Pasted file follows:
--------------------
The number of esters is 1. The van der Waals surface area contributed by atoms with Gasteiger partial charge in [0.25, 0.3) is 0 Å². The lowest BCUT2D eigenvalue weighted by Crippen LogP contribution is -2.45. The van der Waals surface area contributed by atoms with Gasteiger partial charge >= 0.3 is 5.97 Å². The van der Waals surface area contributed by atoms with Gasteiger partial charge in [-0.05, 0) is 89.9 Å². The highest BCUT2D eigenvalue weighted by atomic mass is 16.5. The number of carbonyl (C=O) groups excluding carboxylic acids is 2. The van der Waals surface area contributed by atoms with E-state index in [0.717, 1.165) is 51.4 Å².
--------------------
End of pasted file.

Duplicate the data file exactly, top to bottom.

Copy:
The number of esters is 1. The van der Waals surface area contributed by atoms with Gasteiger partial charge in [0.25, 0.3) is 0 Å². The lowest BCUT2D eigenvalue weighted by Crippen LogP contribution is -2.45. The van der Waals surface area contributed by atoms with Gasteiger partial charge >= 0.3 is 5.97 Å². The van der Waals surface area contributed by atoms with Gasteiger partial charge in [-0.05, 0) is 89.9 Å². The highest BCUT2D eigenvalue weighted by atomic mass is 16.5. The number of carbonyl (C=O) groups excluding carboxylic acids is 2. The van der Waals surface area contributed by atoms with E-state index in [0.717, 1.165) is 51.4 Å².